The work group used both expert judgment and identified publications to assess the balance between likely benefits and risks such as potential health risks and consequences such as impact on employment status. Anticipated risks for all components of the recommendation were considered minimal, and the potential benefits of identifying WRA were considered substantial, including improving health outcomes, leading to improved exposure controls, and encouraging appropriate job modification or alternate work.2,6,11


Overall Clinical Objective

The primary objective is to improve recognition and management of WRA in primary care settings for patients with asthma who are likely to be of working age (≥18 years old).


The work group recommends a systematic approach to identifying WRA in primary care settings. The recommendation contains several components, which would be triggered in a sequential fashion, as summarized below and in Table 2:

Recommended Sequential Approach to Improve Recognition and Management of Work-Related Asthma in Primary Care Settings

Recommendation #1a: Administer 3 WRA screening questions to all working age (≥18 years old) patients with new-onset or worsening asthma

IF: Reason for visit is:

  • Asthma (ICD-9 493; ICD-10: J45) that began within the last 2 years
  • OR
  • Patient had one or more emergency department (ED) or acute clinic visits or hospitalizations for asthma during the past 2 years

THEN ask:

  1. Do/did your asthma symptoms start at your current/recent workplace?
  2. Do/did your asthma symptoms worsen at work?
  3. Are asthma symptoms different (eg, better) on days off work and/or holidays?

Recommendation #1b: Evaluate diagnosis of asthma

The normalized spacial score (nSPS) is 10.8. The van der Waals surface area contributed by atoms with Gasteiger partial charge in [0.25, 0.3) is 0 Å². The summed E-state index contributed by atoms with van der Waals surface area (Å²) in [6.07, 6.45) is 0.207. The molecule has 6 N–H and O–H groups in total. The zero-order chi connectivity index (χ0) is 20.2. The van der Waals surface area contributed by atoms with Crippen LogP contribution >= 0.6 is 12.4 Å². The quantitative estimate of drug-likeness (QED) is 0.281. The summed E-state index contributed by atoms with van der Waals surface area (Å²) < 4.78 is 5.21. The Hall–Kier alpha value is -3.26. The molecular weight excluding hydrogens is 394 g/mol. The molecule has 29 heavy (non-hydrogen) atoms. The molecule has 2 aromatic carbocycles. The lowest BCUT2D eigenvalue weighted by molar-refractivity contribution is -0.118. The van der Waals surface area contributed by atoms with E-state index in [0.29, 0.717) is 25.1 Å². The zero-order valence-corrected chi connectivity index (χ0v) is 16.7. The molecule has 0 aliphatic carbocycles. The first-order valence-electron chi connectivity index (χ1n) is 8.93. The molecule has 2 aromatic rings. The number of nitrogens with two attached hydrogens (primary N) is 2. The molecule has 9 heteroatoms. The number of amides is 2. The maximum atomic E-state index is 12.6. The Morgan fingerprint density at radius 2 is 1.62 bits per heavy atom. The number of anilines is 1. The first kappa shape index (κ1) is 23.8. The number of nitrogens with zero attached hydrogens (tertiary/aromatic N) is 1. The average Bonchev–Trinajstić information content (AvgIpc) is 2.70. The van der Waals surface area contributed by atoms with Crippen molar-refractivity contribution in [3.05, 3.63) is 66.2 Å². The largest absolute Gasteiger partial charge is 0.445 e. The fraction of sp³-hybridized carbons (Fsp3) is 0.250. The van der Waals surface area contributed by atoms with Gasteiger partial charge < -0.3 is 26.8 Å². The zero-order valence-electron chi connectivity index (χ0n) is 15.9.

IF: Patient responds positively to any of the three screening questions

THEN: Clarify the diagnosis of asthma with acceptable and repeatable spirometry testing that meets ATS guidelines for quality.25

Spirometry showing airflow obstruction based upon the ratio of the forced expiratory volume in 1 second (FEV1) to the forced vital capacity (FVC), or FEV1/FVC below the lower limit of normal (LLN) and a significant response to bronchodilator (defined as improvement in either FEV1 or FVC by 200 mL and a 12% improvement over baseline) supports a diagnosis of asthma and provides documentation of asthma.

Recommendation #1c: Provide WRA tools to clinician and patient, and encourage discussion

IF: Patient responds positively to any of the three screening questions AND patient has asthma

THEN: Provide WRA tools to the clinician and patient

AND Document in EHR the discussion regarding the patient's work and respiratory symptoms

The WRA information tools should include three components:

  1. Checklist of selected high-risk exposure22:
    • Adhesives/glues
    • Agricultural agents (eg, grain)
    • Animal/fish materials
    • Biologic agents, enzymes
    • Molds, viruses
    • Chemicals
    • Cleaning agents
    • Cold air
    • Dust
    • Dyes
    • Food agents (eg, flour)
    • Fumes (eg, exhaust)
    • Insects/insect materials
    • Isocyanates